What is "ribbed moraine"?

Category Environmetal Geology
Group GSI.IR
Location International Geological Congress,oslo 2008
Author Mِller, Per; Lindén, M.
Holding Date 07 October 2008

Ribbed moraine, originally described as Rogen moraine, covers considerable areas of formerly glaciated terrain. Recently, Dunlop & Clark (2006) presented a classification scheme of ribbed moraine comprising 12 different form types. While subglacial formation of ribbed moraine is widely recognized, their exact genesis is less clear and heavily debated: monogenetic or polygenetic in origin? The former perception is that ribbed moraine has a single common origin regardless of morphology or composition, e.g. as stated by Dunlop & Clark (2006): "the most successful hypothesis will be the one that provides the most complete explanation of ribbed moraine characteristics". However, a few regional examples of various expressions according to the terminology of Dunlop & Clark (2006) illustrate that a polygenetic origin must be considered. "Åsnen-type ribbed moraine" in southern Sweden fit in planform, size and spatial distribution with "anastomosing ribbed moraine ridges" of Dunlop & Clark (2006). Based on sedimentological and structural studies it was concluded that they formed due to areal stagnation of debris-rich ice, followed by in situ sub- and supraglacial passive meltout (Möller 1987). "Downstream curving ribbed moraine ridges" in central Sweden (classic Rogen moraine) were studied by Möller (2006), who concluded that internal sedimentary facies and architecture in mid-ridge and horn positions suggest that these are the reshaped remains of precursor ridges.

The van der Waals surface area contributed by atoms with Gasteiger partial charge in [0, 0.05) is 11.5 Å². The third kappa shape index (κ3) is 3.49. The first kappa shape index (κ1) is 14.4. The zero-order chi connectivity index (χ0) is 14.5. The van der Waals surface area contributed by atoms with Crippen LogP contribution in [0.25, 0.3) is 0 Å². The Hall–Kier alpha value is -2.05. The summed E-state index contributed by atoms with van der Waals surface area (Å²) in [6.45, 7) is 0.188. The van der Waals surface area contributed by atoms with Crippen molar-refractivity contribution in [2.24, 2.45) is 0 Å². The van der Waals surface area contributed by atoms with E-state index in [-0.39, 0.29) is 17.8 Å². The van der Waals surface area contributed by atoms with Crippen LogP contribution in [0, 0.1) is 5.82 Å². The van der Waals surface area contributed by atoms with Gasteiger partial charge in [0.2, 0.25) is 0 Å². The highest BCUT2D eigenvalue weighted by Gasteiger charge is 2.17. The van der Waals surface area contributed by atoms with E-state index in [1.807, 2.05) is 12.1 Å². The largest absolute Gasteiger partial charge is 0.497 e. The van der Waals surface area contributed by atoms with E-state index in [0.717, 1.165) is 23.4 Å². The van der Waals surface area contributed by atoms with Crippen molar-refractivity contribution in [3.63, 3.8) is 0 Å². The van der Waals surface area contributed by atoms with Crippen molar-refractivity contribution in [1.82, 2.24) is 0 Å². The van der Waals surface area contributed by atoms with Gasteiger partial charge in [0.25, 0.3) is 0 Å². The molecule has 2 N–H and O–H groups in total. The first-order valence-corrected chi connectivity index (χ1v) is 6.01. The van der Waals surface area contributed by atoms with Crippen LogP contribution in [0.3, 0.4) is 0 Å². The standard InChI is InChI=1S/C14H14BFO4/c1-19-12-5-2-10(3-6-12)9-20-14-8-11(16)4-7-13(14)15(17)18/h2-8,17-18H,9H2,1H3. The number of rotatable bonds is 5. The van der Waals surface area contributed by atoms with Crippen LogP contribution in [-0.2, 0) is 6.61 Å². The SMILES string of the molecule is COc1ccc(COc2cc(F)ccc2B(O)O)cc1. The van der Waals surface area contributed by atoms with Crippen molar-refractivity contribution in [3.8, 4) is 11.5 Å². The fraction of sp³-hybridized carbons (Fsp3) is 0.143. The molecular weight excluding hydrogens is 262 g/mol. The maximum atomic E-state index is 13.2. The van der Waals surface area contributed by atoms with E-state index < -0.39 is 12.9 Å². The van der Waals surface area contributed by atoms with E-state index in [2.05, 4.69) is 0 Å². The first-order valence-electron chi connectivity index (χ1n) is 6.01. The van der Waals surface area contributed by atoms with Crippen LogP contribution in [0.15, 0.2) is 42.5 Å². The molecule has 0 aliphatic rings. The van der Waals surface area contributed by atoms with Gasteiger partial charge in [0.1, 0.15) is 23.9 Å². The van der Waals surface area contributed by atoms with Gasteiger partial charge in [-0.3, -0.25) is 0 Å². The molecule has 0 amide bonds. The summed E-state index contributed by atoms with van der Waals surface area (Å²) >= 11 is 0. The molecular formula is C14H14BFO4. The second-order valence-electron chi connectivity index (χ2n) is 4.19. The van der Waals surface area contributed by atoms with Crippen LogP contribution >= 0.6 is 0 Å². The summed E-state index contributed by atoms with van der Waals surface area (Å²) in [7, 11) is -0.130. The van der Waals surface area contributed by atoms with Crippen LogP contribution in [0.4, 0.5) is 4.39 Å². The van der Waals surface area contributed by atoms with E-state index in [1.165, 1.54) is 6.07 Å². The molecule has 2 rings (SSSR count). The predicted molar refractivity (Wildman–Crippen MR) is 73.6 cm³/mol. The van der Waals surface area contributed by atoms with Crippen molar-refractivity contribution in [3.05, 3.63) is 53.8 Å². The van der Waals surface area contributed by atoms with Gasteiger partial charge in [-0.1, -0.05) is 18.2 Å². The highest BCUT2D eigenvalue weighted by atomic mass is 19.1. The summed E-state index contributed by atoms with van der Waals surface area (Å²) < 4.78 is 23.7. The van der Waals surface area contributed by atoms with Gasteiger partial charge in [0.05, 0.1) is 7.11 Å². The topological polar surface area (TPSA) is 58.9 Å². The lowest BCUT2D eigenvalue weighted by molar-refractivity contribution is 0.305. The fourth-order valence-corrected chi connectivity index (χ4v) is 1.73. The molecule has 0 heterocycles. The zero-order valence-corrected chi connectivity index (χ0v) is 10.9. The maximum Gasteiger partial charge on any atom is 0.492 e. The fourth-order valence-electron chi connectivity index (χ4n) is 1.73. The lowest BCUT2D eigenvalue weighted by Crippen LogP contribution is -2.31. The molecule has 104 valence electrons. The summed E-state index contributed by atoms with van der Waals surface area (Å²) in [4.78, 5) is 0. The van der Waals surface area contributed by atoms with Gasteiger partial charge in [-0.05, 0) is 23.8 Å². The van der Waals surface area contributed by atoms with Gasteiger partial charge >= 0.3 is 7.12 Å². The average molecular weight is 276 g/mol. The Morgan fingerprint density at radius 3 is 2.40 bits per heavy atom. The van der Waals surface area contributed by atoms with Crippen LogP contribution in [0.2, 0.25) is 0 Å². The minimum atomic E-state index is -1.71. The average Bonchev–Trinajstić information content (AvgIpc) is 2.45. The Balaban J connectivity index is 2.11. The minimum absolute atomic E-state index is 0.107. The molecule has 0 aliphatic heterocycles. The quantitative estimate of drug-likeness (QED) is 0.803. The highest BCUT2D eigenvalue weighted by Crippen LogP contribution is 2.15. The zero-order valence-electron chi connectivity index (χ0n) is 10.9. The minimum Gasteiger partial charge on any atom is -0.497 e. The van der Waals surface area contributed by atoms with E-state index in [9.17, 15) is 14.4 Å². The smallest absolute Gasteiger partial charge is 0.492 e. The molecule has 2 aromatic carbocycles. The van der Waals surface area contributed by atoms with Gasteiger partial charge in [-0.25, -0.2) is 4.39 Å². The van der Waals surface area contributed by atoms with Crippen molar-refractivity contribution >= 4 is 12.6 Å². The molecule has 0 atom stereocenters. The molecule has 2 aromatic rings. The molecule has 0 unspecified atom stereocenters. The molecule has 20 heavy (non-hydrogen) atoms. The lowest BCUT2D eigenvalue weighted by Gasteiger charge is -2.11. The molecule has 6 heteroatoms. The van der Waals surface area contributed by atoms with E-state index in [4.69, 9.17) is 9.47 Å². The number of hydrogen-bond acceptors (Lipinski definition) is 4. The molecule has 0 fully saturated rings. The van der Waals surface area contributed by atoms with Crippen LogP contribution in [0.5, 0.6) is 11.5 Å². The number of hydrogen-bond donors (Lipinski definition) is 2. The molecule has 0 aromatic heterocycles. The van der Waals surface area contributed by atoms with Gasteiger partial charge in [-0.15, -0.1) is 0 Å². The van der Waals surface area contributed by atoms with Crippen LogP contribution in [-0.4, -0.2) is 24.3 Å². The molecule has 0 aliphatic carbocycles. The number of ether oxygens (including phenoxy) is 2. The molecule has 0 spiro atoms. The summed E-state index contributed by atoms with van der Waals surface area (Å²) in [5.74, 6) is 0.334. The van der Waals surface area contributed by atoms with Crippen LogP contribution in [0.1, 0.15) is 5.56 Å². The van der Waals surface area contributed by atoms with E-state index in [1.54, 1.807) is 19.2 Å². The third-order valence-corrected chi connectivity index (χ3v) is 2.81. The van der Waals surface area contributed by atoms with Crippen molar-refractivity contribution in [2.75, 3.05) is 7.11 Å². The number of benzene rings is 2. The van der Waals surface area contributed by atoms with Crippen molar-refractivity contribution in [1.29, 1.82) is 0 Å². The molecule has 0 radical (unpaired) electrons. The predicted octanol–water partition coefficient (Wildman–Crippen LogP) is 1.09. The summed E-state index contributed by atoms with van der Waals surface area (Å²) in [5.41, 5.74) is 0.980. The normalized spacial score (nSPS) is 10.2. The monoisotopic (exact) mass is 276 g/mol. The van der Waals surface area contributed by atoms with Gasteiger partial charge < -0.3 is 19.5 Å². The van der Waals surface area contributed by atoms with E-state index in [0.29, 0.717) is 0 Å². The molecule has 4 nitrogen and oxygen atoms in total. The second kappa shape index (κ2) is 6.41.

It was further argued that these were built up as stacked sequences of debris-flow sediments during an Early Weichselian deglaciation and preserved due to cold-based conditions in the interior part of the Scandinavian ice sheet during the last glacial, transformed into classic Rogen shape at a late stage of the last deglaciation. "Niemisel-type ribbed moraine" in northern Sweden fit in planform, size and distribution to the "broad arcuate ribbed moraine ridges" of Dunlop & Clark (2006). Sedimentology and architecture indicate the combined influence of subglacial folding, thrust stacking and leeside cavity infilling (Linden et al. 2008).
Considering the above-standing cases, I oppose to the use of "ribbed moraine" as a genetic term for iceflow-transverse moraine and argue that "ribbed moraine" should only be used as a descriptive, morphological term that enclose a polygenetic group of glacial landforms.
References: Dunlop, P. & Clark, C. D., 2006. The morphological characteristics of ribbed moraine. Quaternary Science Reviews 25, 1668-1691. Lindén, M., Möller, P. & Adrielsson, L., 2008. Ribbed moraine formed by subglacial folding, thrust stacking and lee-side cavity infill. Boreas 37, 102-131. Möller, P., 1987. Moraine morphology, till genesis and deglaciation pattern in the Åsnen area, South central Småland, Sweden. LUNDQUA Thesis 20, 146 pp. Möller, P., 2006. Rogen moraine: An example of glacial reshaping of pre-existing landforms. Quaternary Science Reviews 25, 362-389.